Birth parent’s diet may affect brain development in offspring

We all know the old adage “you are what you eat,” but research is finding more and more evidence that we are what our birth parent ate too.


In North America, we tend to consume too many saturated and unsaturated fats, and this excessive intake can increase our risk for certain diseases like diabetes, heart disease, high-blood pressure, and even brain illnesses like dementia. While we already knew exposure to this type of diet before birth can also increase our offspring’s risk to these diseases, much less is known about how it can impact the brain and its development.

Dr. Maude Bordeleau (Tremblay Lab) addresses this important topic in her recent first-author paper published in Brain, Behavior, and Immunity – Health. Using the highest-resolution imaging technique available, Dr. Bordeleau investigated how brain cells interact and organize during development in offspring whose birth parent received a diet high in saturated and unsaturated fats.

“The brain can be seen like this complex machine made of electrical circuits: the frame is put together before birth, and its circuit and connection are optimized up to maturity / young adulthood. During this optimization period, the brain creates a circuit—a neuronal network—that, like other electrical circuits, must be insulated so it can rapidly transmit the current—the information—from one part of the network to the other,” explains Dr. Bordeleau.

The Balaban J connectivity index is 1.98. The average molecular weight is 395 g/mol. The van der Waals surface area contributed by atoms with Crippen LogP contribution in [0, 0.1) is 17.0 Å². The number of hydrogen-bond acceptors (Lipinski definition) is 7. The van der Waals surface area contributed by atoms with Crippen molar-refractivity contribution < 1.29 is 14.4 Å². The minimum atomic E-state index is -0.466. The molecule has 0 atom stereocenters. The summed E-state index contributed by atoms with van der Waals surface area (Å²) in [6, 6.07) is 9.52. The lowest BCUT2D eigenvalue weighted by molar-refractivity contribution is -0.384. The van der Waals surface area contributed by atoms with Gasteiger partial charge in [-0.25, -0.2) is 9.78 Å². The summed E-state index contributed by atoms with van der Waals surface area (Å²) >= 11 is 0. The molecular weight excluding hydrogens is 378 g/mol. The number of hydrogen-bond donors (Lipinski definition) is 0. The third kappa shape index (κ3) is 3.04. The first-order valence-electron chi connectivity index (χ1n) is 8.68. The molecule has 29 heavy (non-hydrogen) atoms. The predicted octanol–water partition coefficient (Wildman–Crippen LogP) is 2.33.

The insulation in the brain is produced by oligodendrocytes, which wrap a fatty coat called myelin around the neuronal axons (i.e., the wires). Then, the brain’s immune cells, called microglia, act as tiny “electricians” and modulate the fatty coat and the neuronal network (i.e., the electrical circuit) by removing unused elements.

When looking at the structure of these myelinated axons (i.e., the coated wires), Dr. Bordeleau discovered that regularly consuming a high-fat diet during pregnancy affected the organization of the myelin layers. Normally, the fatty wrapping has small pores that sustain the axon’s health and function. However, after being exposed to a high-fat diet high in utero, the myelinated axons in male offspring lose these channels. To the researchers’ surprise, the loss of these pores was not associated with changes from the oligodendrocytes, the myelin-producing cells. Instead, it was associated with changes in how microglia interact with the synapses (i.e., the neuronal connections) surrounding them. This altered interaction likely contributes to the rewiring of the brain’s circuit in both male and female offspring, which could affect their behaviour later in life. Alongside these findings, adolescent offspring exposed to a high-fat diet in utero showed some behavioural alterations that are often found in neurodevelopmental disorders like schizophrenia and autism spectrum disorders.


These pictures, taken by a scanning electron microscope, show the changes in the brain of offspring exposed to a normal diet (Panel A) vs a high-fat diet (Panel B) in utero. We can see the number of myelin channels (yellow) decreasing in the male offspring exposed to the high-fat diet in utero while their microglia (black) are making more contacts with synapses (presynaptic terminals in green and postsynaptic dendrites in red) – Photo by Fernando González Ibáñez.